Diabetes and Infertility

There are two types of diabetes. In the first, the body produces inadequate amounts of insulin, and in the second, body cells cannot use insulin properly. Results of both conditions are elevated blood sugar levels. Diabetes affects many body organs, including the heart, the kidneys and the eyes; and systems and processes such as the nervous system, digestion and metabolism. The reproductive systems of both men and women are also not spared, which raises the question of how diabetes and infertility are connected.

How Does Diabetes Cause Infertility?

Infertility arising from diabetes is common in both men and women. Normally, once food is digested, the insulin hormone transports the energy-producing sugar (glucose) through the bloodstream to individual cells throughout the body. However, due to the imbalance of insulin among diabetics, other hormones including progesterone and testosterone are also thrown out of balance. This results in further problems including erectile dysfunction, ovarian cysts and infertility.

How Does Diabetes Cause Infertility in Men?

1.   Damage to Nerves

Diabetes causes narrowing of blood vessels. The constricted blood flow adversely affects the workings of nerve endings in many parts of the body, including those in the penile region. This can lead to erectile dysfunction and infertility. It can also cause retrograde ejaculation, an ejaculatory dysfunction whereby while semen is produced and the man has orgasm during intercourse, the damaged nerves cause the semen to travel backwards into the urinary bladder instead of outwards. This condition may pose no danger, but with no sperm getting into the woman’s vagina, the affected man is unable to impregnate a woman.

2.   Damage to Sperm DNA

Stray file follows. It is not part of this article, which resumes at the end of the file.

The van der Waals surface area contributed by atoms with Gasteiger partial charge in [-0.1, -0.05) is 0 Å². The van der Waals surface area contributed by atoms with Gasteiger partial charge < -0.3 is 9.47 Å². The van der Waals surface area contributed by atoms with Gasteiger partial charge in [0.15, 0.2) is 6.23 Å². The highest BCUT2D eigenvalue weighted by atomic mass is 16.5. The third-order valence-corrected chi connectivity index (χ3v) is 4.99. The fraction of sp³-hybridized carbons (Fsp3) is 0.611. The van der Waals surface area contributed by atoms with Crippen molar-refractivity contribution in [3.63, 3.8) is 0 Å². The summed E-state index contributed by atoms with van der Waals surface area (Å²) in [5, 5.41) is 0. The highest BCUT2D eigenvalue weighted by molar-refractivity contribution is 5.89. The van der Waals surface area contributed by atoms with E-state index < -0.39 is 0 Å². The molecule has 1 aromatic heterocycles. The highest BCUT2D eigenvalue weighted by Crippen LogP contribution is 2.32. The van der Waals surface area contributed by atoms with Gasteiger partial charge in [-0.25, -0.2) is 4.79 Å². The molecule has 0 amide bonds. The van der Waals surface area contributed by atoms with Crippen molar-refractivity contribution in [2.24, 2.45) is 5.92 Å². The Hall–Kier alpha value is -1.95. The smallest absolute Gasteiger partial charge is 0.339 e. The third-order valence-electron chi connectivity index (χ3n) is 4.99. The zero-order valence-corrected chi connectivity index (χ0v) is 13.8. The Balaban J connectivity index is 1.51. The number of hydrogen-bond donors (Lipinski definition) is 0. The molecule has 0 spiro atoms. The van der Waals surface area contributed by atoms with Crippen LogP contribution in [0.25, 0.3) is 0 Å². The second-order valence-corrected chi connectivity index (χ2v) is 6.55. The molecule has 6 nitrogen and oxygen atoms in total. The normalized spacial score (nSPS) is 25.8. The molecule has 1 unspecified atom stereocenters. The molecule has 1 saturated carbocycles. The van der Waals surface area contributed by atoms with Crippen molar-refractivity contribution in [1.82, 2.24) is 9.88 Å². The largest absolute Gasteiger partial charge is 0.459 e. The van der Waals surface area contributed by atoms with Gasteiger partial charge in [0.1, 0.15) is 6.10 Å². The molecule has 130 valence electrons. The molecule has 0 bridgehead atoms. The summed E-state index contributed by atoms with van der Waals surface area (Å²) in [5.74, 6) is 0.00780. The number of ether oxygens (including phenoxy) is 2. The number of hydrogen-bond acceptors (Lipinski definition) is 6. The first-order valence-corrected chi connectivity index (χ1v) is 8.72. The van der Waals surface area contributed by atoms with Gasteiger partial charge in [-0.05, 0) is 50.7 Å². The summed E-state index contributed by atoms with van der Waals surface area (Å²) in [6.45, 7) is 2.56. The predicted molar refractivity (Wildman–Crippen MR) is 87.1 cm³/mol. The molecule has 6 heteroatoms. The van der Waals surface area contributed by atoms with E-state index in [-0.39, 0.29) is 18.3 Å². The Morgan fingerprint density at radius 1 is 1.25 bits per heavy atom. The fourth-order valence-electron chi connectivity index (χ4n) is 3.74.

A study was carried out with 27 men suffering from type I diabetes, a natural autoimmune disorder, and 29 male infertility patients. None of the patients was known to suffer from both diabetes and infertility. The researchers found that subjects from the two groups had similar sperm count and motility levels. However, the known diabetics produced slightly lower semen volumes, but they were within the WHO classification of healthy-to-acceptable limits.

Further examination of the semen revealed that the sperms of the diabetics had more DNA damage than those of the infertility patients. While not all sperms in the samples from diabetic patients were damaged, serious reproductive system damage was apparent. This could cause infertility. This study may not be conclusive; however, it shows that a diabetic man has a high risk of becoming infertile.

3.   Low Testosterone

Studies have shown that 25 percent of men with diabetes type II have hypogonadism (low testosterone levels). This can lead to problems that reduce fertility, including erectile dysfunction, low sperm count and decreased libido.

How Does Diabetes Cause Infertility in Women?

1.   Polycystic Ovary Syndrome (PCOS)